I have a separator, but it is a lot of work to use (it is a hand-cranked model), and has an awful lot of pieces to wash. The cream I got was fine to use fresh, but the butter I made with it wasn’t very tasty. So now I share a Jersey cow with a friend, and we have lots of wonderful cream, and homemade raw butter. Commercial raw milk is legal in California, but they keep trying to pass legislation that will make it impossible for the producers to stay in business. Recently the authorities have started going after herd share groups. We have been drinking our own raw milk for 14 years. We stagger breeding dates, and/or milk a couple of does through without kidding, so we have milk all year. I’ve done blind taste tests (fresh raw goat milk vs. store-bought pasteurized cow milk), with dozens of people who claimed they hated goat milk, and I’ve only found one who could reliably tell which was which (a dairy farmer’s wife, who raised goats). If asked which they preferred, almost all chose the raw goat milk. I have tasted the commercial, pasteurized milk, and it was awful! I think they have lots of Toggenburgs in their herd, as they usually have strong flavored milk. We have Alpines and Oberhaslis.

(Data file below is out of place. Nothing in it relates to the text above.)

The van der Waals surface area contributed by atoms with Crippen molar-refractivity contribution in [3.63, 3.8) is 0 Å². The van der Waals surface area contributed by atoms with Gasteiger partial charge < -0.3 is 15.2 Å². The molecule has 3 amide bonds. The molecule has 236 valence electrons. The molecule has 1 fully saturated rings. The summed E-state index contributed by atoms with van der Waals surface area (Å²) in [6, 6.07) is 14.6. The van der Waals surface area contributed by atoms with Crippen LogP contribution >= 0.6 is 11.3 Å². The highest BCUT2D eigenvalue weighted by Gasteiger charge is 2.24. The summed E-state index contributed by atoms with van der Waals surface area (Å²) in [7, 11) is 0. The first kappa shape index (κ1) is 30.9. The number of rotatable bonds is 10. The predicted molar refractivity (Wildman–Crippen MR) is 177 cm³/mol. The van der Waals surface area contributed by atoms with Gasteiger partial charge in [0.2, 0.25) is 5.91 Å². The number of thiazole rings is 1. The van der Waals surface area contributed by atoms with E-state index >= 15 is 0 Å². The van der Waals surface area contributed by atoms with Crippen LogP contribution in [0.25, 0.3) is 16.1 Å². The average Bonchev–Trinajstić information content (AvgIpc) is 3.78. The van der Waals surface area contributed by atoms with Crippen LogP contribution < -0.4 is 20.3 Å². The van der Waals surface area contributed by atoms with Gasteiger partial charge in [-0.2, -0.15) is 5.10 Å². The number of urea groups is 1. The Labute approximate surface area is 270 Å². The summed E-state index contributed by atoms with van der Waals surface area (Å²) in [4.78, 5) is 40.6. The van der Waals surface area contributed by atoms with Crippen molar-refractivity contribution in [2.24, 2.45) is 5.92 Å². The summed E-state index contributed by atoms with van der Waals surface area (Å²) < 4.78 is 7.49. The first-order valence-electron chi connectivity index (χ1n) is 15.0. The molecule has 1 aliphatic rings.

We’ve had a milking cow for 3 yrs now, and a milking goat for about 2 months. Currently both are lactating. I love both, but have more of a love affair with the cow, as she’s been our sweetheart for so long. The ease of seperating milk is nicer for cows. Both make great cheese, but goat makes better fresh cheese than cow. We do make hard, waxed, aged cow cheese. The amount of feed a goat eats versus cow is better on the pocket. My husband grew up on raw cows milk, so he’ll always love it better, but doesn’t mind the cow milk. We have the goat so that when the cow is dry, the goat will still be producing milk for us!